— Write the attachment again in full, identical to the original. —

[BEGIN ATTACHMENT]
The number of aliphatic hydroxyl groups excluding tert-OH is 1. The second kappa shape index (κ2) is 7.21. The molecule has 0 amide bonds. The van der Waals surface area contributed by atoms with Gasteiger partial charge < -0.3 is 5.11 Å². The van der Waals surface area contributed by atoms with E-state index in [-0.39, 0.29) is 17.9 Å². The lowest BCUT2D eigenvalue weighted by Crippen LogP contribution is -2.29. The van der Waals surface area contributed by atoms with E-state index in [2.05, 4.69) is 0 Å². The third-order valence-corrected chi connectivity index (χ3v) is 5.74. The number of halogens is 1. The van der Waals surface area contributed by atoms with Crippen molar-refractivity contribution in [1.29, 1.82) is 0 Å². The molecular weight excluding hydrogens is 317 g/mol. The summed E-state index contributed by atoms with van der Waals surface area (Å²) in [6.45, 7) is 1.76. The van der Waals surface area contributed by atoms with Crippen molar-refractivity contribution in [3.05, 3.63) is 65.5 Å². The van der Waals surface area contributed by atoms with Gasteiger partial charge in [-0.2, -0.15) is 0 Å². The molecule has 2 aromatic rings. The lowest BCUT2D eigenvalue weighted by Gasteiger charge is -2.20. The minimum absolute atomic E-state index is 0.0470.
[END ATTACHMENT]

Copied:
The number of aliphatic hydroxyl groups excluding tert-OH is 1. The second kappa shape index (κ2) is 7.21. The molecule has 0 amide bonds. The van der Waals surface area contributed by atoms with Gasteiger partial charge < -0.3 is 5.11 Å². The van der Waals surface area contributed by atoms with E-state index in [-0.39, 0.29) is 17.9 Å². The lowest BCUT2D eigenvalue weighted by Crippen LogP contribution is -2.29. The van der Waals surface area contributed by atoms with E-state index in [2.05, 4.69) is 0 Å². The third-order valence-corrected chi connectivity index (χ3v) is 5.74. The number of halogens is 1. The van der Waals surface area contributed by atoms with Crippen molar-refractivity contribution in [1.29, 1.82) is 0 Å². The molecular weight excluding hydrogens is 317 g/mol. The summed E-state index contributed by atoms with van der Waals surface area (Å²) in [6.45, 7) is 1.76. The van der Waals surface area contributed by atoms with Crippen molar-refractivity contribution in [3.05, 3.63) is 65.5 Å². The van der Waals surface area contributed by atoms with Gasteiger partial charge in [-0.2, -0.15) is 0 Å². The molecule has 2 aromatic rings. The lowest BCUT2D eigenvalue weighted by Gasteiger charge is -2.20. The minimum absolute atomic E-state index is 0.0470.